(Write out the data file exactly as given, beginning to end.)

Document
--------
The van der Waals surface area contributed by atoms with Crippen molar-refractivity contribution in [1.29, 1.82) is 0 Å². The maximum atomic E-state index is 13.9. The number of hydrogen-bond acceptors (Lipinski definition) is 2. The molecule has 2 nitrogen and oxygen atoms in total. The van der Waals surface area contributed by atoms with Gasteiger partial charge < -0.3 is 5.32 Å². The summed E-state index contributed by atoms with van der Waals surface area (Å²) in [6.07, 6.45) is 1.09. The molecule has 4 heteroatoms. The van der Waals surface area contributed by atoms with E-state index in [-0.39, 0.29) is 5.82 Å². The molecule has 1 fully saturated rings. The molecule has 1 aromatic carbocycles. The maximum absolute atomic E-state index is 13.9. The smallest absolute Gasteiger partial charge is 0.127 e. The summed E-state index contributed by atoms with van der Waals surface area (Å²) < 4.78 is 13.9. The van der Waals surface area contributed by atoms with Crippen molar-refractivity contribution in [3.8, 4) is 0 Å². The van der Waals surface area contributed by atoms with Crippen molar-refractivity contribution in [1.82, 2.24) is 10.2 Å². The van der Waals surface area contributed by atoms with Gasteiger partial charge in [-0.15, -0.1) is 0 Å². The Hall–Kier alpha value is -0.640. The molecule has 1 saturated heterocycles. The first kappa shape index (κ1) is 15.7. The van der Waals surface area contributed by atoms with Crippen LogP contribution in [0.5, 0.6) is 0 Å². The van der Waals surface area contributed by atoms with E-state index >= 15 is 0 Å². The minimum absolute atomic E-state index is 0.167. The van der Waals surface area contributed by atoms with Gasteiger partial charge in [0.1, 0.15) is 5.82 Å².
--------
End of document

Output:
The van der Waals surface area contributed by atoms with Crippen molar-refractivity contribution in [1.29, 1.82) is 0 Å². The maximum atomic E-state index is 13.9. The number of hydrogen-bond acceptors (Lipinski definition) is 2. The molecule has 2 nitrogen and oxygen atoms in total. The van der Waals surface area contributed by atoms with Gasteiger partial charge < -0.3 is 5.32 Å². The summed E-state index contributed by atoms with van der Waals surface area (Å²) in [6.07, 6.45) is 1.09. The molecule has 4 heteroatoms. The van der Waals surface area contributed by atoms with E-state index in [-0.39, 0.29) is 5.82 Å². The molecule has 1 fully saturated rings. The molecule has 1 aromatic carbocycles. The maximum absolute atomic E-state index is 13.9. The smallest absolute Gasteiger partial charge is 0.127 e. The summed E-state index contributed by atoms with van der Waals surface area (Å²) < 4.78 is 13.9. The van der Waals surface area contributed by atoms with Crippen molar-refractivity contribution in [3.8, 4) is 0 Å². The van der Waals surface area contributed by atoms with Crippen molar-refractivity contribution in [1.82, 2.24) is 10.2 Å². The van der Waals surface area contributed by atoms with Gasteiger partial charge in [-0.15, -0.1) is 0 Å². The Hall–Kier alpha value is -0.640. The molecule has 1 saturated heterocycles. The first kappa shape index (κ1) is 15.7. The van der Waals surface area contributed by atoms with Crippen LogP contribution in [0.5, 0.6) is 0 Å². The van der Waals surface area contributed by atoms with E-state index >= 15 is 0 Å². The minimum absolute atomic E-state index is 0.167. The van der Waals surface area contributed by atoms with Gasteiger partial charge in [0.1, 0.15) is 5.82 Å².